nirvana

imageAhhhhh, Saturday mornings. Ben takes C away for a weekly class and I get the morning to myself. Forty five minutes uninterrupted. Pure bliss. This morning, rather than attending to the dishes in the sink or the laundry waiting to be put away, I’m relaxing in an indulgent bubble bath. Pandora in the background, streaming indie hits that make me reminisce of days not so long gone.

Blogging has filled my spare time lately, and I’m really enjoying getting back in to it. Ideas fill my head, I grab my phone, start a quick draft, then come back and fill it out later. I have thirteen drafts started right now. THIRTEEN. It’s great, although I’m struggling a bit with deciding when to post them. Especially now that I have daily posts happening for my juice flush. Those don’t really fulfill my need to write, they fit the “status update” category a little better, so I still tinker with my more thoughtful pieces in the background, not really sure when to put them up. I’ve decided the solution is that some days, I’ll put up two posts. And some days one. And, I’m sure soon enough, some days none. I will try to stick to at least one a day for the immediate future, though.

I attended a meditation class earlier this week. I’ve never tried meditation before, and it was really interesting to take part in this type of class. Learning breathing exercises and “mindfulness”. Closing eyes and imagining your breath entering from the front of your body, leaving from the back, returning through the back and then leaving through the front. Then sitting with eyes open, softly focused, and just focusing on your breath. Counting at the end of each breath… in, out,1… in, out, 2… in, out, 3, and so on. Each time you notice yourself wander, you reflect on what your thoughts were, then gently bring yourself back to a count of one. If you actually make it to ten, you start back over at one again. It’s about training yourself to just sit and be in the present moment. Not focusing on the past or the future. Letting go of the bills that need to be paid, the cleaning that needs to be done, the traffic outside. Just enjoy being present with yourself.

During the exercises, I had an interesting observation. These headaches I’ve been dealing with, they mostly go away when I’m distracted. If don’t notice them, it’s as if they’re not there. If someone asks about them or I attempt to lie down, wham, there they are again. During meditation with my eyes open, I had no issue with headaches. They simply didn’t exist. But when I closed my eyes and removed visual stimuli, there they were. During the breath exercises, each time I imagined my breath touching my head, it was excruciating pain. To the point where I wasn’t sure I could continue the class.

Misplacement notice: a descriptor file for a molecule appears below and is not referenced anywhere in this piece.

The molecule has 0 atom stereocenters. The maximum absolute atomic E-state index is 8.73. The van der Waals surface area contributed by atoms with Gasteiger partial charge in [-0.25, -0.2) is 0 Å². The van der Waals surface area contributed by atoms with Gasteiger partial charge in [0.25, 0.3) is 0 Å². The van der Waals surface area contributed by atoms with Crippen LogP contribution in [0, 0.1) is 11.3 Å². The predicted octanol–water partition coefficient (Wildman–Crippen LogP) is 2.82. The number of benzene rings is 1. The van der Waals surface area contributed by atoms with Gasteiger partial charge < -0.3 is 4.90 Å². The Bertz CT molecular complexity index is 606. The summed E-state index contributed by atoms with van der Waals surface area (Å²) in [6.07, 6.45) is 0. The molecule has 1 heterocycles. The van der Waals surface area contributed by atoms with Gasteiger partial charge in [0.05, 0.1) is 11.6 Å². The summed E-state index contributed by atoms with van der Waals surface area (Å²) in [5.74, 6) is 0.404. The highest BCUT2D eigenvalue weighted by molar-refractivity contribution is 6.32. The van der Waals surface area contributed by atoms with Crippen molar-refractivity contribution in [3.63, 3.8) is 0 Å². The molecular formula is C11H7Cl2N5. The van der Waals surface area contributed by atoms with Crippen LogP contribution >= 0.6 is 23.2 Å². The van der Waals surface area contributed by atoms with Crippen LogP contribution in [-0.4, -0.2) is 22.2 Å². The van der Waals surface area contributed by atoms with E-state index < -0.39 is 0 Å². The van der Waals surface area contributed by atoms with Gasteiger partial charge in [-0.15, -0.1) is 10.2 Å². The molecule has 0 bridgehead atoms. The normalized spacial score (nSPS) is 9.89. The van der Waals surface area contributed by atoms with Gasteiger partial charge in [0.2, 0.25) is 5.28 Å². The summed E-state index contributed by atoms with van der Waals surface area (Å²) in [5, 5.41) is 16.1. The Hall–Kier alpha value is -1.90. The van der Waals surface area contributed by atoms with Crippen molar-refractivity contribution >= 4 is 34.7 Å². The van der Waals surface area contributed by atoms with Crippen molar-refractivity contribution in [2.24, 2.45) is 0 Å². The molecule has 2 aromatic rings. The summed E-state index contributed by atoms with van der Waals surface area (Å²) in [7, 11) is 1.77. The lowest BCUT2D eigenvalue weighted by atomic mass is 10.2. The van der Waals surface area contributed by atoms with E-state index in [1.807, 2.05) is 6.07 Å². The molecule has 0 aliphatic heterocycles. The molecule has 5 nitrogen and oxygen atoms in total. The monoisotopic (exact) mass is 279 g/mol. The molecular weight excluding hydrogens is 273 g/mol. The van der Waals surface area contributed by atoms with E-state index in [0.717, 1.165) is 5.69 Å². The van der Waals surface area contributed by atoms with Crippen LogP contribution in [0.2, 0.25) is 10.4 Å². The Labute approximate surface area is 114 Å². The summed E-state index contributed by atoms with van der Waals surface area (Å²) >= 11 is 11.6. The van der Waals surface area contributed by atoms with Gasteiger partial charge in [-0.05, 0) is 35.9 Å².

I told the group leader about my experience, and she gave me a homework assignment. The next time I noticed a headache, avoid giving it a label of “terrible” or “excruciating” and just observe it. Let the pain be whatever it is and see how your body responds. That night, when I woke up at 1 AM with my head pounding, I tried the new exercise. I paid attention to the location of the headache, trying to give it shape and color and texture. And, amazingly, I was back to sleep with little more effort. Two weeks of not sleeping, and this magic trick puts me right out. I woke up a few more times that night, used the same technique, and again, fell back to sleep. I used the same trick last night, and my thoughts actually evolved to giving my headache it’s own little personality. Ok, so I think I was half dreaming there, but, really? Who cares. I was getting back to sleep without the use of drugs.

Weird? Maybe a little. Still, quite peaceful. I’ll trade weird for peaceful.

We discussed how our culture is such that we feel useless when we’re not doing something. Some task, some plan, some action. We don’t just sit and enjoy being with ourselves. Even now, with forty five minutes to myself, I decided those would be best spent soaking in a bath, while listening to music and blogging. I can’t even limit myself to one activity or stimuli, the bare minimum this morning was three. Add the aroma of my vanilla bubbles to the mix, and there’s yet another sense actively engaged.

So, did I reach enlightenment during meditation? Did I find Nirvana? You mean, I wasn’t there already? I don’t think I crossed over that threshold this time, but it was still very cool to see the steps one might take to find inner piece.

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2 Responses to “nirvana”


  1. 1 ingrid parmeter January 7, 2012 at 1:14 PM

    This is a really nice meditation on mindfulness. I have never done any particular training on techniques, but I have worked all my life on quiet prayer and reflection. I know that I need more of it in my life, but it is difficult to make happen. During Lent I do a better job of it—I wake up early and just sit in the dark in front of a candle or some incense. I try to empty my mind or let my mind drift. It is really good—-I feel refreshed and calm when I am done.
    The kids have changed me a bit too. I would say that before kids, or even when I had just the one or two, I would be more likely to try to do a million things at a time. Now I often sit and just observe the world. I turn things off. I stare at my chickens. I look out the window. I think of it as my “mama-monk” time. I’m feeding the quiet places in my brain that get overwhelmed and over worked. I need to do it more.


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Mom to "C", wife to Ben. I'm a part-time blogger, cook, organizer, seamstress, house cleaner, taxi, nurse (the mom kind), accountant... I could go on, but really... it's all in the blog. Read away!

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